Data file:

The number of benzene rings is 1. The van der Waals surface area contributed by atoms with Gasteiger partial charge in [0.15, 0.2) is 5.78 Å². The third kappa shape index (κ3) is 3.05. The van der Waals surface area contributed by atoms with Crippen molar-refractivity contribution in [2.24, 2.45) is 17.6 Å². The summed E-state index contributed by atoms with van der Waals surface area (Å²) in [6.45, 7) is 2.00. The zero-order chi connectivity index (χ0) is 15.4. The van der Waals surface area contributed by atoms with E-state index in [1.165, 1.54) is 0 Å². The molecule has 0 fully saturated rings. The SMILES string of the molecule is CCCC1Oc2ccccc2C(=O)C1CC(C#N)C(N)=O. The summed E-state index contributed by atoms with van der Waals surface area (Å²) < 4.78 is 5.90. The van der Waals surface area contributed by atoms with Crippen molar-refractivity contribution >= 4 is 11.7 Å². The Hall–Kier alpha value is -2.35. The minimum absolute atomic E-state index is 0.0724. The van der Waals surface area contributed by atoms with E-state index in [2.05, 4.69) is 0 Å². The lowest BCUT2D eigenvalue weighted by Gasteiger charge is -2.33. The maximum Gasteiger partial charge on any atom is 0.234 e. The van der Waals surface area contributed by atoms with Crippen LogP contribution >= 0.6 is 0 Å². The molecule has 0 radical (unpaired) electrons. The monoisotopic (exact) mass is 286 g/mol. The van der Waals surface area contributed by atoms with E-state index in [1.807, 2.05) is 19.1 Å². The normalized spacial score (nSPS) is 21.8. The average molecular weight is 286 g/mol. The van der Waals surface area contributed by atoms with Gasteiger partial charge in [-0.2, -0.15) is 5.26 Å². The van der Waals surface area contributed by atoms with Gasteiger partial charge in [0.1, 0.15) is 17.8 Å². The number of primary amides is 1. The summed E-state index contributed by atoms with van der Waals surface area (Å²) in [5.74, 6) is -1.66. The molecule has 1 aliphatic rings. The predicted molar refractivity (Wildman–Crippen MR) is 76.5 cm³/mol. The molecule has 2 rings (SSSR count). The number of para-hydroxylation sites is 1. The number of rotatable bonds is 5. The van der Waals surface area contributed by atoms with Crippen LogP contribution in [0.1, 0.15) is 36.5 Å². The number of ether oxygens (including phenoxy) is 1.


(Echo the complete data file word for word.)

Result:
The number of benzene rings is 1. The van der Waals surface area contributed by atoms with Gasteiger partial charge in [0.15, 0.2) is 5.78 Å². The third kappa shape index (κ3) is 3.05. The van der Waals surface area contributed by atoms with Crippen molar-refractivity contribution in [2.24, 2.45) is 17.6 Å². The summed E-state index contributed by atoms with van der Waals surface area (Å²) in [6.45, 7) is 2.00. The zero-order chi connectivity index (χ0) is 15.4. The van der Waals surface area contributed by atoms with E-state index in [1.165, 1.54) is 0 Å². The molecule has 0 fully saturated rings. The SMILES string of the molecule is CCCC1Oc2ccccc2C(=O)C1CC(C#N)C(N)=O. The summed E-state index contributed by atoms with van der Waals surface area (Å²) < 4.78 is 5.90. The van der Waals surface area contributed by atoms with Crippen molar-refractivity contribution >= 4 is 11.7 Å². The Hall–Kier alpha value is -2.35. The minimum absolute atomic E-state index is 0.0724. The van der Waals surface area contributed by atoms with E-state index in [2.05, 4.69) is 0 Å². The lowest BCUT2D eigenvalue weighted by Gasteiger charge is -2.33. The maximum Gasteiger partial charge on any atom is 0.234 e. The van der Waals surface area contributed by atoms with Crippen LogP contribution >= 0.6 is 0 Å². The molecule has 0 radical (unpaired) electrons. The monoisotopic (exact) mass is 286 g/mol. The van der Waals surface area contributed by atoms with E-state index in [1.807, 2.05) is 19.1 Å². The normalized spacial score (nSPS) is 21.8. The average molecular weight is 286 g/mol. The van der Waals surface area contributed by atoms with Gasteiger partial charge in [-0.2, -0.15) is 5.26 Å². The van der Waals surface area contributed by atoms with Gasteiger partial charge in [0.1, 0.15) is 17.8 Å². The number of primary amides is 1. The summed E-state index contributed by atoms with van der Waals surface area (Å²) in [5.74, 6) is -1.66. The molecule has 1 aliphatic rings. The predicted molar refractivity (Wildman–Crippen MR) is 76.5 cm³/mol. The molecule has 2 rings (SSSR count). The number of para-hydroxylation sites is 1. The number of rotatable bonds is 5. The van der Waals surface area contributed by atoms with Crippen LogP contribution in [0.1, 0.15) is 36.5 Å². The number of ether oxygens (including phenoxy) is 1.